As someone without the social capital that others might have, thinking about applying to some of the most important places in the world was daunting. Would I be out of my depth? Would others be more prepared? Fortunately, my experience, which mirrored the experience of many of my peers, was extremely positive. The best supervisors (and there are many):

  • Provide constructive feedback and are interested in  your viewpoint
  • Reach out to you periodically to see how you are progressing
  • Introduce you to people and mentors that can help you in different aspects of your interests/backgrounds

For example, my supervisor at the DOJ was really keen on both our professional development and wellbeing, so she was really receptive when I asked if I could be introduced to any BIPOC/FGLI lawyers and she connected me with one!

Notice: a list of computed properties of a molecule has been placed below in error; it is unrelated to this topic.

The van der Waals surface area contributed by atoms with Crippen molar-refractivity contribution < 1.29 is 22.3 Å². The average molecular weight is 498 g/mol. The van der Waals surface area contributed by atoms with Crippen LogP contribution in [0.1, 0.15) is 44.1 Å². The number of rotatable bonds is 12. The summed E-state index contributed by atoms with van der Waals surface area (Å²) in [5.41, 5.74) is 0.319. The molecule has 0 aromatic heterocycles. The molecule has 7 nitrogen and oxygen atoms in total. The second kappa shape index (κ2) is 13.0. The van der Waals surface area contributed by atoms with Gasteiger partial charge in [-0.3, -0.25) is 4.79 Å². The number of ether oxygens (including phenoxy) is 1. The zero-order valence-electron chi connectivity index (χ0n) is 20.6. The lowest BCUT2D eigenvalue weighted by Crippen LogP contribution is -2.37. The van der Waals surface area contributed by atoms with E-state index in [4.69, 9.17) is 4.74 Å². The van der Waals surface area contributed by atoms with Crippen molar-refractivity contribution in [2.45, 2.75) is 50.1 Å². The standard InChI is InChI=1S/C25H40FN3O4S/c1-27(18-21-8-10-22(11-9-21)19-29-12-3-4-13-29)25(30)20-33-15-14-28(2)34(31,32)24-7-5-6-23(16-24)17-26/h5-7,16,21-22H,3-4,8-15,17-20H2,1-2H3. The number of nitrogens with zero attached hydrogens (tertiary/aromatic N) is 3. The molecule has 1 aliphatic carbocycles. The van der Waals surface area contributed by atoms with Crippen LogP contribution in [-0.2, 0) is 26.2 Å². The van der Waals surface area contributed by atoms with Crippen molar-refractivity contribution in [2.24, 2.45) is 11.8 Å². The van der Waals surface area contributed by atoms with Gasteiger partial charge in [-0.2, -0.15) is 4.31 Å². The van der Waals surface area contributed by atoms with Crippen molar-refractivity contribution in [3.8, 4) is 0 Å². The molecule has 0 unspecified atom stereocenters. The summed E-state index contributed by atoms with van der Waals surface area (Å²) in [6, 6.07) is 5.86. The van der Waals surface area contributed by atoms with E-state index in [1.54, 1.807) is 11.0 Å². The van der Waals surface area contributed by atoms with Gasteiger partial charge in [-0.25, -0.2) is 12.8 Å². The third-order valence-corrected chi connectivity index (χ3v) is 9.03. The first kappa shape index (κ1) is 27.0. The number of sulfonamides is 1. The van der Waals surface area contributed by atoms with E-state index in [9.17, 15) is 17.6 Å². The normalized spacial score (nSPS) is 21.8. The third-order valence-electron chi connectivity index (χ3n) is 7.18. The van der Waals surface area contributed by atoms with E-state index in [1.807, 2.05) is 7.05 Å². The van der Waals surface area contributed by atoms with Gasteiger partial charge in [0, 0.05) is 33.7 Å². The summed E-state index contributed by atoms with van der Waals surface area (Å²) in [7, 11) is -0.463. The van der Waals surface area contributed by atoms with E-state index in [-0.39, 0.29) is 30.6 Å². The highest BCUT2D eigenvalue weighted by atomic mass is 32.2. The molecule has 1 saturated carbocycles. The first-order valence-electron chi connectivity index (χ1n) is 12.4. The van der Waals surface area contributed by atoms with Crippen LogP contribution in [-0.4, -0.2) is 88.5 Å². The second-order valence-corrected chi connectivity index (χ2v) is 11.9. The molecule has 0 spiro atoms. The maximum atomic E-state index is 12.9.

Many interviewers and internships are looking for potential: Are you willing to learn? Do you have the soft skills and are you willing to build them up? While it may be true that some people might have more prior experience or might be more comfortable moving in privileged circles, you are as capable as them of doing a great job (and also recruiters are skilled in seeing if you’re a good fit for the role as well). full of organizations that recognize merit and hard work so be sure to highlight that when searching for your internship! And once you get there, don’t be shy about asking questions and making connections.

For more resources on imposter syndrome:

Check out this article by the APA!

And this YouTube video by Ted-Ed

Or this podcast by Tiny Leaps, Big Changes!

Stay tuned next week to hear how money talks like Ms. Knowles Carter once sang “Bills, Bills, Bills”. Thank you for reading and stay tuned!